Fig. 4: Comparison of required volumes and diameters of sphere with a lifting capacity of 1,000kg

A further technical development, by Francois Rozier (1754-1785), used separate chambers for hydrogen lifting gas as well a chamber for hot-air (see Fig. 5), a Montgolfière/Charlière hybrid. Rozier built such a balloon for a channel crossing. On its first flight, the canopy deflated and crashed, killing Rozier, the first aeronaut death. The Rozier design (a Rozière) permitted better control of buoyancy allowing longer flight. The lifting gas gave neutral buoyancy, the hot-air the ability to manoeuvre vertically with minimal fuel use.

Fig. 5: the Rozier balloon (or simply a Rozière) is a hybrid with separate chambers for a non-heated lifting gas (hydrogen or helium) and for a heated lifting gas (as in a hot-air balloon)

This reduction of fuel consumption has allowed Rozières and their crews to achieve very long flight times, as much as several days or even weeks.

The versatility of the hydrogen balloon confirmed its primacy and Montgolfières became a curiosity, though the combustibility of hydrogen as a lifting gas was always an ever-present danger (e.g. destruction of the R101 airship). After WW2, helium became available and therefore a possible, safer, substitute for hydrogen.

In the 1960’s several influences brought back a resurgence in ballooning. Notable explorer, Anthony Smith, led a Sunday Telegraph Balloon Safari expedition from Zanzibar to East Africa and then across the Ngorongoro crater. The following year he crossed the Alps. Fred Dolder, another intrepid balloonist, made a series of dramatic ascents across the Alps. Both explorer’s escapades were well publicised in the mainstream press and raised the profile of ballooning considerably.

During the post war period, hydrogen and helium especially had become easier to source and the continuing disincentive for moving to the less dangerous Montgolfières was that there was no practical method of creating enough hot air to sustain a large canopy. Butane gas cylinders were available though poor in practical use. At this time, propane gas, a better heating gas, coupled with light-weight burners, demonstrated an effective method of generating lots of hot air and the scene was set for a revolutionary transition with a shift of emphasis back to Montgolfierès. That transition came quicky. John was, for example, at a ballooning event in 1965 at Badminton. One of the hydrogen balloons briefly came to grief and various members of the public went to assist, one such member was casually smoking and ignited the escaping hydrogen and rubberised fabric. It was a wake-up call to the dangers of hydrogen balloons when perhaps a better alternative was now available.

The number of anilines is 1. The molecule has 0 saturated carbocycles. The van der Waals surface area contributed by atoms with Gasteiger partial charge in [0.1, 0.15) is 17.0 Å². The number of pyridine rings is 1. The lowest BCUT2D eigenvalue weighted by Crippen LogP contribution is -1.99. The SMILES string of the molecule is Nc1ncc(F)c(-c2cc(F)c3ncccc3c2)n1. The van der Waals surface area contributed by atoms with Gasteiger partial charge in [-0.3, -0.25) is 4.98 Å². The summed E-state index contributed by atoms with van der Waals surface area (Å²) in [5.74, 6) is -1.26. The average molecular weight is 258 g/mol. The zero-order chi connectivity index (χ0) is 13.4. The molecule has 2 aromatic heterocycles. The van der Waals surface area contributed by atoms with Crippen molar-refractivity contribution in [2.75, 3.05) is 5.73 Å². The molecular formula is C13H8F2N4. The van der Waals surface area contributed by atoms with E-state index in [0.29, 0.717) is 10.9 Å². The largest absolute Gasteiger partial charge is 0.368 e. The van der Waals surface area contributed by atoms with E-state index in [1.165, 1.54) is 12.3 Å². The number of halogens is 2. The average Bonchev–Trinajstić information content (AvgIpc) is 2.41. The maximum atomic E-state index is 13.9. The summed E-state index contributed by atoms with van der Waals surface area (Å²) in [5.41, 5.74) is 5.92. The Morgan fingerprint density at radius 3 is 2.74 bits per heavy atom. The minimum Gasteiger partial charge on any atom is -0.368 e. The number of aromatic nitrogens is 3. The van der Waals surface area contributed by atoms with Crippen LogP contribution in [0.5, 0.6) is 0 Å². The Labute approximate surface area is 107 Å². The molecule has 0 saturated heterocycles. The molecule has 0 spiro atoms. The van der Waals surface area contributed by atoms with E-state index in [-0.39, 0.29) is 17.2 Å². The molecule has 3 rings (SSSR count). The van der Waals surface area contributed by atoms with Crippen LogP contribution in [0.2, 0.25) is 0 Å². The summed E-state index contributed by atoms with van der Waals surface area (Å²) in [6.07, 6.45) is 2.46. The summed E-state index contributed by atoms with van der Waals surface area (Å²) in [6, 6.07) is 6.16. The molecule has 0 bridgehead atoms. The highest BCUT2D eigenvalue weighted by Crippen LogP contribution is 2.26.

The most technical balloon journey was some 23 years’ ago. On March 21, 1999, Swiss psychiatrist Bertrand Piccard and English balloon instructor Brian Jones became the first team to fly nonstop around the world by balloon (Breitling Orbiter 3) setting records for distance and duration and winning a million-dollar prize offered by Anheuser-Busch. Although the courage and dedication of the aeronauts was part of the success, technology was key in the form of a new balloon design, real-time data of jet-stream pathways and communications technology. This 20-year quest set a new milestone in the 200-year history of ballooning. Two previous attempts had ended in failure.